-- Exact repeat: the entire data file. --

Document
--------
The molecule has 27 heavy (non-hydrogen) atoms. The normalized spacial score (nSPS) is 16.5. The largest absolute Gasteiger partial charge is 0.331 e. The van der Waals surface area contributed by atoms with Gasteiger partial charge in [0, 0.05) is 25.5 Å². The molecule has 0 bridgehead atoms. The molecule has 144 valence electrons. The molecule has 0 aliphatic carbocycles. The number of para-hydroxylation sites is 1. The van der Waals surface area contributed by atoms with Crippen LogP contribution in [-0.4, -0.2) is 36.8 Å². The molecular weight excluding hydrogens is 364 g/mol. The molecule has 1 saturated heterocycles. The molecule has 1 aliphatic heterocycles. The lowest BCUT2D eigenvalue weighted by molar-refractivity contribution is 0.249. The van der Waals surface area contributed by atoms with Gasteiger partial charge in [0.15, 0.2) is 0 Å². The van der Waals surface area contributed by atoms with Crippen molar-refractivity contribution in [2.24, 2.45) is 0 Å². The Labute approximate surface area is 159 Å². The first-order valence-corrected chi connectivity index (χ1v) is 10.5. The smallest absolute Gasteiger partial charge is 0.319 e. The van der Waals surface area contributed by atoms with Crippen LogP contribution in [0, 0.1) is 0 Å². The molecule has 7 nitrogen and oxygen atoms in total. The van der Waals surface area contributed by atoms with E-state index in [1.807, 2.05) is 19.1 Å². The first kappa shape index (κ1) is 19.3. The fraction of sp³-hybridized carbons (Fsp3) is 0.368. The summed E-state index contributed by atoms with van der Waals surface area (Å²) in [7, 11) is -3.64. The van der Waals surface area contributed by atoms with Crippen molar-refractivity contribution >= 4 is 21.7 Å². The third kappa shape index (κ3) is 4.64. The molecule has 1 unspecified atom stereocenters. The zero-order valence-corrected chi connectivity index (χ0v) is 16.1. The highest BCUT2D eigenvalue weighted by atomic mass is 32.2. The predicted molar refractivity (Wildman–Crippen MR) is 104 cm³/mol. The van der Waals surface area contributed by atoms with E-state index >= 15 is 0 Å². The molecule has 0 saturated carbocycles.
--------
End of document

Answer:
The molecule has 27 heavy (non-hydrogen) atoms. The normalized spacial score (nSPS) is 16.5. The largest absolute Gasteiger partial charge is 0.331 e. The van der Waals surface area contributed by atoms with Gasteiger partial charge in [0, 0.05) is 25.5 Å². The molecule has 0 bridgehead atoms. The molecule has 144 valence electrons. The molecule has 0 aliphatic carbocycles. The number of para-hydroxylation sites is 1. The van der Waals surface area contributed by atoms with Crippen LogP contribution in [-0.4, -0.2) is 36.8 Å². The molecular weight excluding hydrogens is 364 g/mol. The molecule has 1 saturated heterocycles. The molecule has 1 aliphatic heterocycles. The lowest BCUT2D eigenvalue weighted by molar-refractivity contribution is 0.249. The van der Waals surface area contributed by atoms with Gasteiger partial charge in [0.15, 0.2) is 0 Å². The van der Waals surface area contributed by atoms with Crippen molar-refractivity contribution in [2.24, 2.45) is 0 Å². The Labute approximate surface area is 159 Å². The first-order valence-corrected chi connectivity index (χ1v) is 10.5. The smallest absolute Gasteiger partial charge is 0.319 e. The van der Waals surface area contributed by atoms with Crippen LogP contribution in [0, 0.1) is 0 Å². The molecule has 7 nitrogen and oxygen atoms in total. The van der Waals surface area contributed by atoms with E-state index in [1.807, 2.05) is 19.1 Å². The first kappa shape index (κ1) is 19.3. The fraction of sp³-hybridized carbons (Fsp3) is 0.368. The summed E-state index contributed by atoms with van der Waals surface area (Å²) in [7, 11) is -3.64. The van der Waals surface area contributed by atoms with Crippen molar-refractivity contribution >= 4 is 21.7 Å². The third kappa shape index (κ3) is 4.64. The molecule has 1 unspecified atom stereocenters. The zero-order valence-corrected chi connectivity index (χ0v) is 16.1. The highest BCUT2D eigenvalue weighted by atomic mass is 32.2. The predicted molar refractivity (Wildman–Crippen MR) is 104 cm³/mol. The van der Waals surface area contributed by atoms with E-state index >= 15 is 0 Å². The molecule has 0 saturated carbocycles.